Sunday, January 8, 2012

Sharing Thoughts About Isabella Gillespie Greer

Happy New Year! Looks like I've been blogging for almost a year - woo hoo! I do like this way of tracking my notes, my questions, and my finds. It's been a great way to keep me 'publishing' even if in this minor way, and to get the info out where my cousins and others can find it. Yeah.

I want to give an update about my favorite brick wall whose name is Isabella Gillespie Greer. Since the day I discovered her nearly 3 years ago, I've not been able to determine who her parents were, and for this reason I have no idea really how she ties in to the Gillespie family if at all (and I hate to say that because it seems more than unlikely that she is not related to my Gillespie's in any way....).

Last week I was at my local FHC, and there was flyer taped on the door for the Broomfield Genealogical Society, and since I had not heard of them and since I live not that far away, I looked them up. There was a notice on their website by a member there, Diane Barbour, who is finishing her two-year study to become a certified genealogist and is offering once-a-month free consultations to members with brick walls. Well, just for fun I replied!

Of course it's hard to tell the whole story of a brick wall in 45 minutes. But Diane had asked for some details beforehand and had very kindly done a little researching on her own the night before. Here are the things she pointed out for me during our session:
  • There is no question that these Gillespie and Greer families are interconnected, and that the connection easily goes back to Ireland. I guess there's a pattern with families who know each other well, and our Gillespie/Greer's fall into that category.
  • Diane agreed that probably the only records to provide the parentage information I'm looking for, besides finding a letter or a Bible, would be a marriage or death record. A birth record, maybe, but we think that finding that for the time 1813 in early New York seems unlikely.
  • Diane agreed that there should absolutely be a death certificate for Isabella given a death year of 1891, and the fact that turning over every rock in Michigan has not produced one says that Isabella probably died some place else. Diane asked me to follow up with locations other than Michigan where Isabella's children lived at the time of her death. In going through that exercise, states other than Michigan where Isabella's children were known to be living include Illinois, Ohio, and Colorado. I think I have located death indices in Illinois and do not find Isabella there, which leaves Ohio and Colorado - states where it is apparently not so easy to find an index of deaths that occurred in the year 1891. A little more digging is required.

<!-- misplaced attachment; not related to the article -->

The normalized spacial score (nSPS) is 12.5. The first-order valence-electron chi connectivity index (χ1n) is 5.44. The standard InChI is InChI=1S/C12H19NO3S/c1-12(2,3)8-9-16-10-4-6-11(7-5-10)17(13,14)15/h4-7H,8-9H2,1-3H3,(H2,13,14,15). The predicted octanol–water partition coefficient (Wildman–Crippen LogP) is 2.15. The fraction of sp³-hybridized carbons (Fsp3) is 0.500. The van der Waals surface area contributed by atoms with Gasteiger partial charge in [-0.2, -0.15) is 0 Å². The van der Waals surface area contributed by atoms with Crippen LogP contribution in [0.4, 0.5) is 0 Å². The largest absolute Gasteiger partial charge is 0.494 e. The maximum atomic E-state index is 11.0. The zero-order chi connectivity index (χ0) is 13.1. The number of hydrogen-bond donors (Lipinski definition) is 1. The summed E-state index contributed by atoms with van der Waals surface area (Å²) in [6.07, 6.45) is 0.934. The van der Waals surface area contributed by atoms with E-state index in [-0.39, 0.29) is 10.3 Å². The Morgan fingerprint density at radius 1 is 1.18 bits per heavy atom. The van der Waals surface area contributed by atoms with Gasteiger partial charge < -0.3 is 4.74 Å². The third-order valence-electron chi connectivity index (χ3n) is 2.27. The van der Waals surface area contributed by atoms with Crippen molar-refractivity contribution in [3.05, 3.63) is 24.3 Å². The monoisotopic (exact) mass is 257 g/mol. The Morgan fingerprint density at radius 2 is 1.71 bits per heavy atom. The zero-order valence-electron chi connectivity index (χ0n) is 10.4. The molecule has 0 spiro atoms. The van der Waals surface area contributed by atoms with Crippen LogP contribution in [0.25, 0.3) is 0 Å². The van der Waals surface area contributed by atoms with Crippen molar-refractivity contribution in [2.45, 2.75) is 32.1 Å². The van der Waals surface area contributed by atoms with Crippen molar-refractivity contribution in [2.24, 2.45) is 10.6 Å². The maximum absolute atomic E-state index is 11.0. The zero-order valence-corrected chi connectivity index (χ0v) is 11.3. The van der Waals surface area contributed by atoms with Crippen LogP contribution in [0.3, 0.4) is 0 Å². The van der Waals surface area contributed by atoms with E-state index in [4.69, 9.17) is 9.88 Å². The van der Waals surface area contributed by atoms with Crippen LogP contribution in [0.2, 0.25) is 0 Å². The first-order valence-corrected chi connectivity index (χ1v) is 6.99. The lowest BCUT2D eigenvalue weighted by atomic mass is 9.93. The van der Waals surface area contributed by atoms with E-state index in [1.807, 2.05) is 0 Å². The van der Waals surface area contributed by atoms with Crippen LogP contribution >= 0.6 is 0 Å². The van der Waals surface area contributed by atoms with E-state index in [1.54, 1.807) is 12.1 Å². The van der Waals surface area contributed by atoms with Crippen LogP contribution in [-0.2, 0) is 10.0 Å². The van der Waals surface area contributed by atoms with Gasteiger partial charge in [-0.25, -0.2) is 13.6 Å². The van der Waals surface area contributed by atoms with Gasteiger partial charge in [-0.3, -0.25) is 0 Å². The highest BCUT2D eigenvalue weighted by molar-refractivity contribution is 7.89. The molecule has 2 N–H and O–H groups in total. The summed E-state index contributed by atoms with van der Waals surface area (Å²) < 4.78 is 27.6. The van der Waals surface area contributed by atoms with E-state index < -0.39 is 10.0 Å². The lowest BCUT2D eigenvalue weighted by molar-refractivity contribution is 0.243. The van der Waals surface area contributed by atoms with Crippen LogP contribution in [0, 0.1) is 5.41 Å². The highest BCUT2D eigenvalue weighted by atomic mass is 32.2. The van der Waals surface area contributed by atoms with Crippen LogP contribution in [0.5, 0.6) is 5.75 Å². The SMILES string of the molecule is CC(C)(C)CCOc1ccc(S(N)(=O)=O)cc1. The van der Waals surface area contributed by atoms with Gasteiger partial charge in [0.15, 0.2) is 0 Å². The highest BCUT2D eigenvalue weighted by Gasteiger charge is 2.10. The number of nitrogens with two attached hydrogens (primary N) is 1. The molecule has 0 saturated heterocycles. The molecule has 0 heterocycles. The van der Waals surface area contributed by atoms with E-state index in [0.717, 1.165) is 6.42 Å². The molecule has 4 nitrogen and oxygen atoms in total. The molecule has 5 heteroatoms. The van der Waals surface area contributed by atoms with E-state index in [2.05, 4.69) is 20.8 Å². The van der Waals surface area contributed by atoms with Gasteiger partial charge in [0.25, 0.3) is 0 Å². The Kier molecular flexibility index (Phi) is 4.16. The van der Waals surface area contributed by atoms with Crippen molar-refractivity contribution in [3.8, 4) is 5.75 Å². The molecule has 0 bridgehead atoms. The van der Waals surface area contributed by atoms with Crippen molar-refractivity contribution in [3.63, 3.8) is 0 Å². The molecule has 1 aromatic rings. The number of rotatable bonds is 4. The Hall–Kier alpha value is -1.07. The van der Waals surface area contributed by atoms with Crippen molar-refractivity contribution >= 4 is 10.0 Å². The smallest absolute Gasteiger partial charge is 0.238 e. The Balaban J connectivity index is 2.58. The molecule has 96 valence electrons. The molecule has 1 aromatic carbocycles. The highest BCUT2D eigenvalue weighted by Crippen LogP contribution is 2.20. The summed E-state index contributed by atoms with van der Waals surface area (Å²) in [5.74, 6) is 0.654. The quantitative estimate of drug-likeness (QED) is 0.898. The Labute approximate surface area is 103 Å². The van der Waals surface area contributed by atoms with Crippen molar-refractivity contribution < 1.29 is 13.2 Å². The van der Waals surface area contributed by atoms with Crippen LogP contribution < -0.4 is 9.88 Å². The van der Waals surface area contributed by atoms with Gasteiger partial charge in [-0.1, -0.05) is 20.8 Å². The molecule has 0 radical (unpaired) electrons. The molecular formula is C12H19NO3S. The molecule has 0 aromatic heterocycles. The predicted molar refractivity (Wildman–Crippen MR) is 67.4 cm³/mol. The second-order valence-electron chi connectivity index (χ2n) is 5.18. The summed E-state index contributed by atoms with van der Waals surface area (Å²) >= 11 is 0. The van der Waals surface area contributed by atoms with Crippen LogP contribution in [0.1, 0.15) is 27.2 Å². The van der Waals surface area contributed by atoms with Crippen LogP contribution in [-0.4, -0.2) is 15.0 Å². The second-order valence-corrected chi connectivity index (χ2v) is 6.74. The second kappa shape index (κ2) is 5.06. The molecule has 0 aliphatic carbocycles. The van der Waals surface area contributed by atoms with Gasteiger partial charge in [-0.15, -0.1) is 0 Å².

• Finally Diane pointed out a huge difference in the real estate value for John Greer between the 1850 and 1860 census. I had not noticed that before and since I am going through all Michigan land records - yet again - it will be interesting to follow up on this. I don't think it will lead to Isabella's parents, but it's still something of note to look into more.
So, I want to start the new year by expressing my thanks to Diane, and to all genealogists who so kindly share. What I'm realizing is that sharing is a proactive thing. One doesn't just passively sit at home waiting for somebody to knock on the door and ask a question to which you might know the answer. There's a decision point where a choice is made to take some kind of action to reach out. I think as genealogists we realize that sitting on what we know defeats our purpose right out of the gate. None of us would be where we are without the help of others, and so along with being thankful, I look to my own resolutions about how best I can return the sharing. May 2012 be a good one for us all!

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